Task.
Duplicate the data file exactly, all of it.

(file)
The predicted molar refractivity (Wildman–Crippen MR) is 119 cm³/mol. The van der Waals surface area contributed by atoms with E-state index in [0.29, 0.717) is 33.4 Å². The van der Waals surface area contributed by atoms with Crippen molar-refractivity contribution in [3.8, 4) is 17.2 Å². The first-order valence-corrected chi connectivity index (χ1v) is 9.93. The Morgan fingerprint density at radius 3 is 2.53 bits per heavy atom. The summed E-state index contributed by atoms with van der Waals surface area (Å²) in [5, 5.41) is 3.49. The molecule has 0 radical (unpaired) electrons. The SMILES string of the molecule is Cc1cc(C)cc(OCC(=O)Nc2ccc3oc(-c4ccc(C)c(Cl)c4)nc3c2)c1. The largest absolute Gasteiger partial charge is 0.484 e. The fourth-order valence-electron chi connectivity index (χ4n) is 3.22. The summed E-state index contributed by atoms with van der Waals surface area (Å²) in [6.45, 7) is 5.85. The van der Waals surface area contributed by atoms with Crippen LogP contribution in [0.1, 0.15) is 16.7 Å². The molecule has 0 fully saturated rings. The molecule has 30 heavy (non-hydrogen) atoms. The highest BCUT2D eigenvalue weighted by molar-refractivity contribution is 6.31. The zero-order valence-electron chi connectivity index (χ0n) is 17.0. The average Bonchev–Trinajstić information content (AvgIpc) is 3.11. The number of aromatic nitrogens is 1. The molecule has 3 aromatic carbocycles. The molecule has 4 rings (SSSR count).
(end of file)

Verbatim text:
The predicted molar refractivity (Wildman–Crippen MR) is 119 cm³/mol. The van der Waals surface area contributed by atoms with E-state index in [0.29, 0.717) is 33.4 Å². The van der Waals surface area contributed by atoms with Crippen molar-refractivity contribution in [3.8, 4) is 17.2 Å². The first-order valence-corrected chi connectivity index (χ1v) is 9.93. The Morgan fingerprint density at radius 3 is 2.53 bits per heavy atom. The summed E-state index contributed by atoms with van der Waals surface area (Å²) in [5, 5.41) is 3.49. The molecule has 0 radical (unpaired) electrons. The SMILES string of the molecule is Cc1cc(C)cc(OCC(=O)Nc2ccc3oc(-c4ccc(C)c(Cl)c4)nc3c2)c1. The largest absolute Gasteiger partial charge is 0.484 e. The fourth-order valence-electron chi connectivity index (χ4n) is 3.22. The summed E-state index contributed by atoms with van der Waals surface area (Å²) in [6.45, 7) is 5.85. The van der Waals surface area contributed by atoms with Crippen LogP contribution in [0.1, 0.15) is 16.7 Å². The molecule has 0 fully saturated rings. The molecule has 30 heavy (non-hydrogen) atoms. The highest BCUT2D eigenvalue weighted by molar-refractivity contribution is 6.31. The zero-order valence-electron chi connectivity index (χ0n) is 17.0. The average Bonchev–Trinajstić information content (AvgIpc) is 3.11. The number of aromatic nitrogens is 1. The molecule has 3 aromatic carbocycles. The molecule has 4 rings (SSSR count).